Survivalist, TheReviewed By Jay Seaver
Posted 02/22/16 15:16:05
SCREENED AT THE 2016 BOSTON SCI-FI FESTIVAL: There are several types of survivalist in stories that take place after the collapse of civilization, from the gregarious fellow who knows how to live off the land and aims to share that knowledge and bounty to the outsider who somehow gets by to the guy who at least partially welcomes a situation where he can be entirely self-sufficient and can justify killing anyone who takes any party of what is his. The title character of "The Survivalist" at least seems to be on the rightward edge of that spectrum, and what makes the film kind of interesting is that it provides much less to push him toward community than most films of its sort do.He's played by Martin McCann, and while he doesn't necessarily sleep well, he gets by better than many in a simple shed on a plot of land that grows just enough to sustain him. He can also handle a weapon well enough to defend that garden and is not particularly moved by the suffering of those who don't have that much. When Kathryn (Olwen Fouere) comes along, he's not terribly impressed by the seeds she offers in trade, but she does have another commodity to offer: Daughter Milja (Mia Goth) is in her teens or early twenties and it has been a long time.
It's a calculated offer that plays into some stereotypes that, aside from being sexist, don't seem to have much room for showing the audience something new. Perhaps there's something to reducing everyone to familiar types, in that without civilization, there's not much opportunity or reason to have personalities; these people are intelligent enough to think in terms of making it to next year rather than just tomorrow, but when not dealing with people as anything but competition for scant resources, there's little reason to worry about being liked or hated. It makes them into thoughtful animals, acting on instincts but being able to plan.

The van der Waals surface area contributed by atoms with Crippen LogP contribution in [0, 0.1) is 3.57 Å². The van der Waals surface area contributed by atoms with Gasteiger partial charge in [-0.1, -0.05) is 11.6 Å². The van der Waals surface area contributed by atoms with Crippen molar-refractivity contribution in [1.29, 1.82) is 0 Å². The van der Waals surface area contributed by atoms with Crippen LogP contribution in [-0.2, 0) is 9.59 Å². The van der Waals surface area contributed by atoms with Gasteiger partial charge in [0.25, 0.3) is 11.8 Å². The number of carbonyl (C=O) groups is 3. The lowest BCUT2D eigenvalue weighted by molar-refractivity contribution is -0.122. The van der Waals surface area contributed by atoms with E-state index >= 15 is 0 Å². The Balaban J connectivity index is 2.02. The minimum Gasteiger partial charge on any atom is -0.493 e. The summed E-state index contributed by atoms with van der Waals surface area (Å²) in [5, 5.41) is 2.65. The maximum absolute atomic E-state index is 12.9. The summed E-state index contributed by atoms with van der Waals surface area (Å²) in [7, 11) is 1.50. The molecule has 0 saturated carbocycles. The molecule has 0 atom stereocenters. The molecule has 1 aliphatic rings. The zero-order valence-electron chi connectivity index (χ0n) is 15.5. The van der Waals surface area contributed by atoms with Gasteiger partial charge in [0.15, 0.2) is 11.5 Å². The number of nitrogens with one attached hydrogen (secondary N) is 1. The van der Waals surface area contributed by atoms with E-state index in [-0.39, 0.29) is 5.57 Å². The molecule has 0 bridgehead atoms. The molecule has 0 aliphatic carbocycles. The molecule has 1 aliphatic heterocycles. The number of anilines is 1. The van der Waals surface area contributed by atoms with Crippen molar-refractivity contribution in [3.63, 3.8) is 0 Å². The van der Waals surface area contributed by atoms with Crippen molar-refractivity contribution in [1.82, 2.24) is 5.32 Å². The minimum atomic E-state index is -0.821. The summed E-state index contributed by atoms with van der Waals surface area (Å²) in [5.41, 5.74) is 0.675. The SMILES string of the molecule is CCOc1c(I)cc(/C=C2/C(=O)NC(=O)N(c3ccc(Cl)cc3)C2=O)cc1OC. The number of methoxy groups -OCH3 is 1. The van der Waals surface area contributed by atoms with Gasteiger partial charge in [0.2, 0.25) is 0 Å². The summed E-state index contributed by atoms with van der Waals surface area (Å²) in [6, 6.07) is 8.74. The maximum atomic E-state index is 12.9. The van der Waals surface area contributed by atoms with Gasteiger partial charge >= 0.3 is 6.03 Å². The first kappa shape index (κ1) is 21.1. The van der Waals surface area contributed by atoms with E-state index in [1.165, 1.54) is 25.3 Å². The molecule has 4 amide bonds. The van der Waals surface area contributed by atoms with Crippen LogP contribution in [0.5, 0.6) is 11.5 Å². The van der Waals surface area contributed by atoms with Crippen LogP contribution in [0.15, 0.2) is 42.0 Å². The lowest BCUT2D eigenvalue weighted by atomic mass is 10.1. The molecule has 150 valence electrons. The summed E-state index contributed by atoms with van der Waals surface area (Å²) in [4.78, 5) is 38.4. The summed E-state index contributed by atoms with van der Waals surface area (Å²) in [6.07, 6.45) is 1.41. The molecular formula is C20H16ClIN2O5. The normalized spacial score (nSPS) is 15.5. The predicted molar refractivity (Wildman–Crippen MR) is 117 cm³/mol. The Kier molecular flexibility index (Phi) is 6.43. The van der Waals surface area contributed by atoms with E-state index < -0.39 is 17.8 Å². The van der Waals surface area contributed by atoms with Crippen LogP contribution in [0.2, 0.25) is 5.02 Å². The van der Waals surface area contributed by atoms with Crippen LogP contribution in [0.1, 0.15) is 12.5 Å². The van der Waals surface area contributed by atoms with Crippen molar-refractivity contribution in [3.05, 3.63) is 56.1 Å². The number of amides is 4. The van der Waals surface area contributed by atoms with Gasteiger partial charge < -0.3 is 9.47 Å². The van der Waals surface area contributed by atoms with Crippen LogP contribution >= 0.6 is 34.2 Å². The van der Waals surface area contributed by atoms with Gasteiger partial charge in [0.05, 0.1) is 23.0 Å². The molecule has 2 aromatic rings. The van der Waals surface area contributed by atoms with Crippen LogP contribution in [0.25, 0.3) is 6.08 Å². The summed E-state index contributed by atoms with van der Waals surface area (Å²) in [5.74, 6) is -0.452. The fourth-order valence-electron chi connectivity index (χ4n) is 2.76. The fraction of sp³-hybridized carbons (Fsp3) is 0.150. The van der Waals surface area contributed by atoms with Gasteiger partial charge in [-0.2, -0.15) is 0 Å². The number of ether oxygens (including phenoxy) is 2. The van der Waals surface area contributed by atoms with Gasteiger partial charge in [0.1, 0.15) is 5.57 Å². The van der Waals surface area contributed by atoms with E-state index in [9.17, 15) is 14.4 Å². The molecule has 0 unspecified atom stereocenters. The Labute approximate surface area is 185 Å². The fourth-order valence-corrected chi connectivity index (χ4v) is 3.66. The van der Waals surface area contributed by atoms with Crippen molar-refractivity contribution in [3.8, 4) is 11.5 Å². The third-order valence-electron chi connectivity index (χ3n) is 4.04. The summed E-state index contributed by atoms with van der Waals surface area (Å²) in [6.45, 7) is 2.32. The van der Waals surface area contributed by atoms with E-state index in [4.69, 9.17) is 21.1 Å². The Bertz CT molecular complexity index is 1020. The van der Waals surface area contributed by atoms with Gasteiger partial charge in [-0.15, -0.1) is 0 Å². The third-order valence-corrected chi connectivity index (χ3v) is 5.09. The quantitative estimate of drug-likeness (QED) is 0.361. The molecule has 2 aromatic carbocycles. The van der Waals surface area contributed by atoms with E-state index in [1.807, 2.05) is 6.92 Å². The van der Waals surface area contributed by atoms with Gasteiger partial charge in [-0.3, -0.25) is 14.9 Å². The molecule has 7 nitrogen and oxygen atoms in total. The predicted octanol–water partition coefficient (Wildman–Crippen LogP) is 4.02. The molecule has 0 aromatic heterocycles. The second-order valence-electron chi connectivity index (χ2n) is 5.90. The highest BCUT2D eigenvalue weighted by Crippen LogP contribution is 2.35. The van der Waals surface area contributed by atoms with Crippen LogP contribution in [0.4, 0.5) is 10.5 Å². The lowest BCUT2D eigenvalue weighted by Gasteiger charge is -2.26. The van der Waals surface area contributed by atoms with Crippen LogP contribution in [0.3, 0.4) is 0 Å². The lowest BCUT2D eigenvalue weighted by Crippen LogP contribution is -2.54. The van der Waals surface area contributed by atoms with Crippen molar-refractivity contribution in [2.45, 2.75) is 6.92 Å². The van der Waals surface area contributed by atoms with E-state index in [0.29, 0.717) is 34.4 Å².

This still gives filmmaker Stephen Fingleton a fair amount of material to work with, and he proves adept at trading just enough detail out of it to make things interesting. Watching McCann's character, and later the women, go about the business of scratching just enough out of the ground to move on satisfies the curiosity, and the quiet moments when a few simple words exchanged by Kathryn and Milja remind the audience that this situation can't hold indefinitely keep some suspense up. He also makes sure this is a grimy movie, with little beauty in living off the land, with everything from the cabin's disorder to the unglamorous nudity reminding the audience of the lack of civilization and interaction. The final act contain some shocking bits, but also plenty that are grim but inevitable.
There's not a lot of showy acting for the cast to do, but they commit to the movie's post-collapse setting with the various hard shells they portray. McCann gets the most performance that allows him to emote the most; even if he doesn't talk much, he snarls when he does and there is no mistaking the hostility he feels toward the rest of humanity. He's able to slide into the protagonist slot in part because his gruffness seems transparent, even if he is often a mean piece of work. Fouere, on the other hand, plays things cool as Kathryn, visibly thinking through what is necessary for her and her daughter to survive, never overly cruel but also setting it up so that her lack of sentimentality is no surprise. Goth gives a more emotional performance, with Milja more obviously capable of being influenced, as her role is not quite so set.The slow build leads to a surprisingly exciting finale, albeit one that does seem a little bit out of place. Still, "The Survivalist" is a cut above the typical post-apocalyptic survival movie, and seems born more of the filmmaker's ideas about life after civilization than just pondering what sort of movie can be made with few resources other than an old shack.
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